With regard to the issue of tumor progression, Epo treatment did not negatively impact 5-year RFS (71% vs 72%; P = 0.86) or OS (83% vs 81%; P = 0.89) for control and Epo groups, respectively. Yet, toxicity was observed in that the rate of observed venous thromboembolic events was significantly worse for those treated with Epo (7% vs 3%; P = 0.03).
This report, demonstrating both efficacy and apparent safety with regard to tumor progression will, no doubt, rekindle discussions about the use of ESAs, particularly for those patients receiving "curative-intent" aggressive chemotherapy, for whom the development of symptomatic anemia and the need for red cell transfusions are common. The editorials that accompany this paper provide an excellent frame of reference. Whereas Leyland-Jones offers an eloquent history of the use of and controversies with ESA treatment in oncology practice,9 Dang and colleagues from Memorial reframe the question in the context of the current report.10 Both editorials point out that the controversy is by no means resolved and that even well-constructed meta-analyses have offered conflicting conclusions. But as Dang et al point out, the current report is insufficient to resolve certain critical safety concerns. One issue pertained to basic statistical interpretation and it was their conclusion that the analysis undertaken was insufficient to establish safety equivalence between Epo and control groups with regard to progression and survival. They suggest that to do this, a much larger sample size would be required. They also point out the very high transfusion requirement in the control group (28%), considerably higher than in other dose-/schedule-intense adjuvant breast cancer trials, and suggest this might be the consequence of the very high dose of cyclophosphamide used in the IDD-ETC regimen.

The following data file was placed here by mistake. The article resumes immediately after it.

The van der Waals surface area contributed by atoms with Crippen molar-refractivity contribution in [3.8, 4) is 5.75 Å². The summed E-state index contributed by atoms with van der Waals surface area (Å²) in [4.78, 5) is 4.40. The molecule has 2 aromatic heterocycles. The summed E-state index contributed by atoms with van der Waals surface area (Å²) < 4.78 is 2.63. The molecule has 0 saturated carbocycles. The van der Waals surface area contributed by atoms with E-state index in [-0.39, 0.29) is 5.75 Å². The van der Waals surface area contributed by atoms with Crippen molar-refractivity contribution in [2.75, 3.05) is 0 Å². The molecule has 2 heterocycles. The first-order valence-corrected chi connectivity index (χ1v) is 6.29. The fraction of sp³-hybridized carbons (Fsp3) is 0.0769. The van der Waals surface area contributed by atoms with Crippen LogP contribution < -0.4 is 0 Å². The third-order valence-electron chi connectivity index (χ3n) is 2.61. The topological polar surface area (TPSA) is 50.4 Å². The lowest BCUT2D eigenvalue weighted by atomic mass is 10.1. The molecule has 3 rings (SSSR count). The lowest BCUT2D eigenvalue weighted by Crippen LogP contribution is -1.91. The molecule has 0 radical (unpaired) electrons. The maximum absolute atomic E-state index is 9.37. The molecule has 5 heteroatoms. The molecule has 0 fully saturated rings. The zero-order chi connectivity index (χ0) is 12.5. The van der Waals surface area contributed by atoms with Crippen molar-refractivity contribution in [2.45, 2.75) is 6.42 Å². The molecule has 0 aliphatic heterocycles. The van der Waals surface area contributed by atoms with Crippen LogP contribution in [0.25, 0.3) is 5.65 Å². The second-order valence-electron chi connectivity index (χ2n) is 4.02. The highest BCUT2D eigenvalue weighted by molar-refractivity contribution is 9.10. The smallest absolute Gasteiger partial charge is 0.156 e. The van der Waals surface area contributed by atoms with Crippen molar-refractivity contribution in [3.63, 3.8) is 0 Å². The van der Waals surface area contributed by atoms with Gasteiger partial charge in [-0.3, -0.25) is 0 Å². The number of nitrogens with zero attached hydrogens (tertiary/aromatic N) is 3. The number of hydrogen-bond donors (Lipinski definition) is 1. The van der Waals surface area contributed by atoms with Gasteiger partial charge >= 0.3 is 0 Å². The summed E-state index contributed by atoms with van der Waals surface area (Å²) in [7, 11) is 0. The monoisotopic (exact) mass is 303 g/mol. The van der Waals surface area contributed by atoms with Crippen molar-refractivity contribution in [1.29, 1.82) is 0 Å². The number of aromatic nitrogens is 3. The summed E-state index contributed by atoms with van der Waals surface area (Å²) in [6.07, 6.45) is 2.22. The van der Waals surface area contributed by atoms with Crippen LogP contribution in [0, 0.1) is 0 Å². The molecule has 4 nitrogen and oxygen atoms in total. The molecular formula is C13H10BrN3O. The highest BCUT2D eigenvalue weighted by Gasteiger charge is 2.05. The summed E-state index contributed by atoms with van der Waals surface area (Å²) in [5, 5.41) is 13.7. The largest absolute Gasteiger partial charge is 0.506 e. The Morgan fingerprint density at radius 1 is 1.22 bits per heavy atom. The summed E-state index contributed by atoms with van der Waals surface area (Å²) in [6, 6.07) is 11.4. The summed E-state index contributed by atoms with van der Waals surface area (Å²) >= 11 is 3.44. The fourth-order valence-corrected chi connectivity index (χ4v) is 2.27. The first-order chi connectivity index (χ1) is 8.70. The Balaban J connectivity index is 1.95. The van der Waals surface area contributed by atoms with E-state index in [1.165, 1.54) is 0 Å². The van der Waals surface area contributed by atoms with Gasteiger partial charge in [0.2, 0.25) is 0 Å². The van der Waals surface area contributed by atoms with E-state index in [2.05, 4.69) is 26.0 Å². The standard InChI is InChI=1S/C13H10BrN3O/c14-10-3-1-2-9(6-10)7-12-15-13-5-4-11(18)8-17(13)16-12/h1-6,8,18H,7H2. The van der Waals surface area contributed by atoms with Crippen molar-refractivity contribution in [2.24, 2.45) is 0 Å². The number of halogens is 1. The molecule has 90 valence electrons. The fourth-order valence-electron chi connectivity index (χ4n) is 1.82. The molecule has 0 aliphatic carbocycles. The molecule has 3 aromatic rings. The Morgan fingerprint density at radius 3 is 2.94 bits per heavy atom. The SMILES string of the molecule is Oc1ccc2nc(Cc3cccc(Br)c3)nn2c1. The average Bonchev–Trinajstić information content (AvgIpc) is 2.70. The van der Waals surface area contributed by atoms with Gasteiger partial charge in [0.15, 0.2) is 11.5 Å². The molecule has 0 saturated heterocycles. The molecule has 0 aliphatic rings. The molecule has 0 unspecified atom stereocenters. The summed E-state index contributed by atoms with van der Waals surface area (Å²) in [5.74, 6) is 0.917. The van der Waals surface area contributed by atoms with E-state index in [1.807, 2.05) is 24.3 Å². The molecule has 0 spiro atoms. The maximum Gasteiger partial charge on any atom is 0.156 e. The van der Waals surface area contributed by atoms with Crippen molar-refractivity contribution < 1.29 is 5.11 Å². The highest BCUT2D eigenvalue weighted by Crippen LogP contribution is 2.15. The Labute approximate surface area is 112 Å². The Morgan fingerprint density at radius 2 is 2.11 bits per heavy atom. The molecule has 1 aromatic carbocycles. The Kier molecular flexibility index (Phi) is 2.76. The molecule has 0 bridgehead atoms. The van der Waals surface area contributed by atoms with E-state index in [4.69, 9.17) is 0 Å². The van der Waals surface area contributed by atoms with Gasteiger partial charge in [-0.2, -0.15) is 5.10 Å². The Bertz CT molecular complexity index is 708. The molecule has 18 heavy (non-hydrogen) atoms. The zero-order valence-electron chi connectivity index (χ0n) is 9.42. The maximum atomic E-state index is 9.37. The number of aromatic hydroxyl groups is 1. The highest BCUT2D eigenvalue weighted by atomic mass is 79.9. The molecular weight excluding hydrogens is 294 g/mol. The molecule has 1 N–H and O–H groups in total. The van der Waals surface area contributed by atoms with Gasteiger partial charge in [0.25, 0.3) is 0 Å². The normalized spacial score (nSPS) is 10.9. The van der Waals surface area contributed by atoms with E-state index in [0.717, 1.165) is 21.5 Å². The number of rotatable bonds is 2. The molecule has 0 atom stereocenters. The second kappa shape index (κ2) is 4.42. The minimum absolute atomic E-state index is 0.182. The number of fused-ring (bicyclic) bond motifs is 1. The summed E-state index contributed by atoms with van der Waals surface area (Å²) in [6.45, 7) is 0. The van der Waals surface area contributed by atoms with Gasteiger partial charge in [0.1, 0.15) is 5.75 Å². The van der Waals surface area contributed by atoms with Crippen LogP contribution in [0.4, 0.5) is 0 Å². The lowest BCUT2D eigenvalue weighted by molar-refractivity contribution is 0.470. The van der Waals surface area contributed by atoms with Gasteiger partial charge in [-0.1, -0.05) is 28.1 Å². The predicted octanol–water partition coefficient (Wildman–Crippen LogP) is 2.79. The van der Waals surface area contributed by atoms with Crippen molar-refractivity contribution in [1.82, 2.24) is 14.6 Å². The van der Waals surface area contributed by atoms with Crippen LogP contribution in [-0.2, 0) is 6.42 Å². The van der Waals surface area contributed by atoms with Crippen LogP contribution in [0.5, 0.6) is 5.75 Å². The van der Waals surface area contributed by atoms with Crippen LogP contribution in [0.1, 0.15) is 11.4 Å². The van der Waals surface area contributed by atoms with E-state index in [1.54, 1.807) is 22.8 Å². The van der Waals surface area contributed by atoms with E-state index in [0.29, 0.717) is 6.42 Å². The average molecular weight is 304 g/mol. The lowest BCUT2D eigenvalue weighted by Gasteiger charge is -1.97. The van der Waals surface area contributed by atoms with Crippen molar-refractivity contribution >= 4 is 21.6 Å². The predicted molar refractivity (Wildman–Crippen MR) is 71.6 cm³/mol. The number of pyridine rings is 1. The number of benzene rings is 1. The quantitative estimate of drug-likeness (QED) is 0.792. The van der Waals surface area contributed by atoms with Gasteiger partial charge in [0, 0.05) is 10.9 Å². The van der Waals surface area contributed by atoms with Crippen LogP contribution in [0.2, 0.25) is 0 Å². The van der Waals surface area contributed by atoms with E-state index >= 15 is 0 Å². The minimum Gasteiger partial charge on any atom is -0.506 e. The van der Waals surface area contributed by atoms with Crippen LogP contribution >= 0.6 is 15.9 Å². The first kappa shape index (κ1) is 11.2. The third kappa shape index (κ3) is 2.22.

There are, of course, other issues, including the non-controversial, ESA-associated occurrence of venous thromboembolic events, a finding apparent in just about every ESA oncology clinical trial. And then, there is the issue of expense. But, these are to be countered by improved measures of quality of life and reduced transfusion requirements (also expensive and not without risks). Thus, the controversy remains unresolved. Nonetheless, it is encouraging to find positive results regarding ESA use for cancer patients treated with curative intention. The paper will not cause a paradigm shift, but it reminds us that the issue isn’t dead either. As personalized medicine is upon us, future research should be directed at providing guidelines on which patients are at greatest risk for adverse consequences of ESA treatment. The current report raises hope that the dogma insisting the avoidance of ESAs in "curative-intent" patients might not be irreversible, but additional studies are needed.